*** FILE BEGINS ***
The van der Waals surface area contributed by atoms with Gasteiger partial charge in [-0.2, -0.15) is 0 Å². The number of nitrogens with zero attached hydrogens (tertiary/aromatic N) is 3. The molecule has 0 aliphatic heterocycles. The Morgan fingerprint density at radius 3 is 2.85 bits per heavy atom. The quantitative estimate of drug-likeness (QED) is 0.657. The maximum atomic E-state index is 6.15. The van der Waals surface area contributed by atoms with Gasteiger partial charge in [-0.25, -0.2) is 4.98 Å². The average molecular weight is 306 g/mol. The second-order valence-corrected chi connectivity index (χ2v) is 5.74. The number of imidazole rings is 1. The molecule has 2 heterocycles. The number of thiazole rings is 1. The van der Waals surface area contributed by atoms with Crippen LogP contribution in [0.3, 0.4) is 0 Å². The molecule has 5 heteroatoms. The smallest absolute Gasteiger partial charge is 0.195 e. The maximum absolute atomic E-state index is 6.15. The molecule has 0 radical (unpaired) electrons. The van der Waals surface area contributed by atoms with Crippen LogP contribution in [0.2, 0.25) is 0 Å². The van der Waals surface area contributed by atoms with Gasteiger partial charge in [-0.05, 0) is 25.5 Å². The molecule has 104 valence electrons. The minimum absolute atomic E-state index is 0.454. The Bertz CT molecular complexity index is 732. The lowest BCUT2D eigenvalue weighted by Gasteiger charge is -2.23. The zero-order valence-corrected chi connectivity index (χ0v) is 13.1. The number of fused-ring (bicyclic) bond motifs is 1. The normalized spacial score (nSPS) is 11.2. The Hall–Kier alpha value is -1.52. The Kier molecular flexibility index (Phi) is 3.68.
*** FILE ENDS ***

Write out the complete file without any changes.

The van der Waals surface area contributed by atoms with Gasteiger partial charge in [-0.2, -0.15) is 0 Å². The number of nitrogens with zero attached hydrogens (tertiary/aromatic N) is 3. The molecule has 0 aliphatic heterocycles. The Morgan fingerprint density at radius 3 is 2.85 bits per heavy atom. The quantitative estimate of drug-likeness (QED) is 0.657. The maximum atomic E-state index is 6.15. The van der Waals surface area contributed by atoms with Gasteiger partial charge in [-0.25, -0.2) is 4.98 Å². The average molecular weight is 306 g/mol. The second-order valence-corrected chi connectivity index (χ2v) is 5.74. The number of imidazole rings is 1. The molecule has 2 heterocycles. The number of thiazole rings is 1. The van der Waals surface area contributed by atoms with Crippen LogP contribution in [0.3, 0.4) is 0 Å². The molecule has 5 heteroatoms. The smallest absolute Gasteiger partial charge is 0.195 e. The maximum absolute atomic E-state index is 6.15. The molecule has 0 radical (unpaired) electrons. The van der Waals surface area contributed by atoms with Crippen LogP contribution in [0.2, 0.25) is 0 Å². The van der Waals surface area contributed by atoms with Gasteiger partial charge in [-0.05, 0) is 25.5 Å². The molecule has 104 valence electrons. The minimum absolute atomic E-state index is 0.454. The Bertz CT molecular complexity index is 732. The lowest BCUT2D eigenvalue weighted by Gasteiger charge is -2.23. The zero-order valence-corrected chi connectivity index (χ0v) is 13.1. The number of fused-ring (bicyclic) bond motifs is 1. The normalized spacial score (nSPS) is 11.2. The Hall–Kier alpha value is -1.52. The Kier molecular flexibility index (Phi) is 3.68.